6. Finally, while slightly pivoting yourself, place both hands in an enveloping way at the midpoint of the back of your client (Image 6).

What Does It Look Like?

To maximize the client’s comfort, an Essenian and Egyptian therapy session can be done on the floor or on a massage table. There are a lot of similarities with traditional massage, like the use of quality oil (including the addition of essential oils), the direct touch to the skin, the organic white linen covering the body, proper draping, and relaxing-meditative music. However, the hands-on strokes and the therapist’s approach are based on energetic techniques that feel slow, steady, warm, light, and sometimes firm on the body, depending on the treatment received. The movement of the therapist’s hands is like a dance. Meurois says it’s like learning a new language; each hand placement and exercise serves a different purpose in the therapy’s protocol.

As the principle of anointing was common in the ancient Egyptian era, it is instrumental to the treatment. Both the Egyptians and Essenians attributed the same double function to the oils: to facilitate the movement of the hands on the body during treatments and to amplify or polarize the action of the energetic wave offered to the client.

The Essenian and Egyptian therapies are cosmic and timeless therapies based on in-depth knowledge of the circuits of universal life energy. They restore an energetic and harmonious circulation in the subtle and physical bodies, promote the screening and the elimination of toxic thoughts (which, in this tradition, are often believed to be at the origin of many diseases), and identify and remove wounded memories blocked in the cells of the body.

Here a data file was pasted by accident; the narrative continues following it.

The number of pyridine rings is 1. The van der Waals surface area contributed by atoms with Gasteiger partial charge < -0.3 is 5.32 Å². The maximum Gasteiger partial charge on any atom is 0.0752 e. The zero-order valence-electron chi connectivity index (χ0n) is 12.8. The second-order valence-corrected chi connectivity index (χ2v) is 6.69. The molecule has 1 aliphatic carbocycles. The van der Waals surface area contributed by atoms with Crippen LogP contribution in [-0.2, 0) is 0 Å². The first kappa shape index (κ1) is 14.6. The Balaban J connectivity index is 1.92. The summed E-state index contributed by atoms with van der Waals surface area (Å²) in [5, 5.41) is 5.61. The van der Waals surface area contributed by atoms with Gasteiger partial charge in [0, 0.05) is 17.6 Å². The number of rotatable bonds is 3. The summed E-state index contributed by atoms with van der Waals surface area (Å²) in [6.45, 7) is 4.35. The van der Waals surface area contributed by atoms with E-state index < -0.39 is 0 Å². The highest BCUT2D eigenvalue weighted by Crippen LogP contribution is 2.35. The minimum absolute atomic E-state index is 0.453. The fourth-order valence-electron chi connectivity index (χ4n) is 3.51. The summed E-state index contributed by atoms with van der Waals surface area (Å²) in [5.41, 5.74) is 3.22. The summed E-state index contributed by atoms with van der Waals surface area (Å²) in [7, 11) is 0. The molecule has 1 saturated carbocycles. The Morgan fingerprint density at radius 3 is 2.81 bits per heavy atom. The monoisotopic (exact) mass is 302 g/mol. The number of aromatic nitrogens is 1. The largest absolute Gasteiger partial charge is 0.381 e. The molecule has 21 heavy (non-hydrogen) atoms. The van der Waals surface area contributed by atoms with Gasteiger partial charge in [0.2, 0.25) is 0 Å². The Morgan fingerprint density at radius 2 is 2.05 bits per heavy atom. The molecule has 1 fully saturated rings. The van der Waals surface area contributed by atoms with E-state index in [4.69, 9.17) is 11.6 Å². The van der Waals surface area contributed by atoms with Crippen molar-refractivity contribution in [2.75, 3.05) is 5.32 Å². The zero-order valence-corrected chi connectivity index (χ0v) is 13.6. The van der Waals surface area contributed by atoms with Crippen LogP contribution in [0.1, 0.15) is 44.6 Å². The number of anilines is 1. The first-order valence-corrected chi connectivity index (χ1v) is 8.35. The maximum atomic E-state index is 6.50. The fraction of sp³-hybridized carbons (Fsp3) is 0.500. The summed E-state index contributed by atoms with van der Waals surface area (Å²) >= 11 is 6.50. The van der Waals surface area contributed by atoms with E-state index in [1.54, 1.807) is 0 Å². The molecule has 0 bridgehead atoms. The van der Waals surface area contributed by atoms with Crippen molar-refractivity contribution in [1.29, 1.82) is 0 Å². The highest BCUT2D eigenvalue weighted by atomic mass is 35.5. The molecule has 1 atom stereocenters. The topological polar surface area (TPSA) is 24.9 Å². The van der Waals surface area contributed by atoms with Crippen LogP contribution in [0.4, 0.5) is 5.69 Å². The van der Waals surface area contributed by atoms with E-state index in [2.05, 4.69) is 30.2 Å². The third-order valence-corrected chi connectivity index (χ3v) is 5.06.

Practitioners of these therapies have found effectiveness on the physical level (alleviating circulatory problems of the legs, lessening symptoms of PMS and menopause, and addressing grand fatigue, diabetes, sleep apnea, articular rheumatism, intestinal disorders, etc.), as well as on the mental and emotional levels.

Put Into Practice

The practice of Essenian and Egyptian therapies is ideal for spiritually focused practitioners, bodyworkers, yogis, and healers attuned to how spirit and matter relate with one another and is a valuable tool for anyone looking to deepen and expand their healing therapeutic methods.

According to Meurois and Croteau, the “ancient Essenian and Egyptian therapies impose nothing. Rather, they suggest a light of healing that searches for suffering at its root. They don’t forbid anything and require no dogma. These therapies help those who offer them the same as those who receive them; to reveal more of themselves, to pacify, and to heal in depth and in full liberty.”

Isabelle Laak has been a registered massage therapist in Colorado since 2001. She is also certified in the Essenian and Egyptian therapies transmitted by Daniel Meurois and Marie Johanne Croteau-Meurois. She translated The Great Book of Essenian and Egyptian Therapies from French to English to develop these therapies in the United States. She can be reached at,, or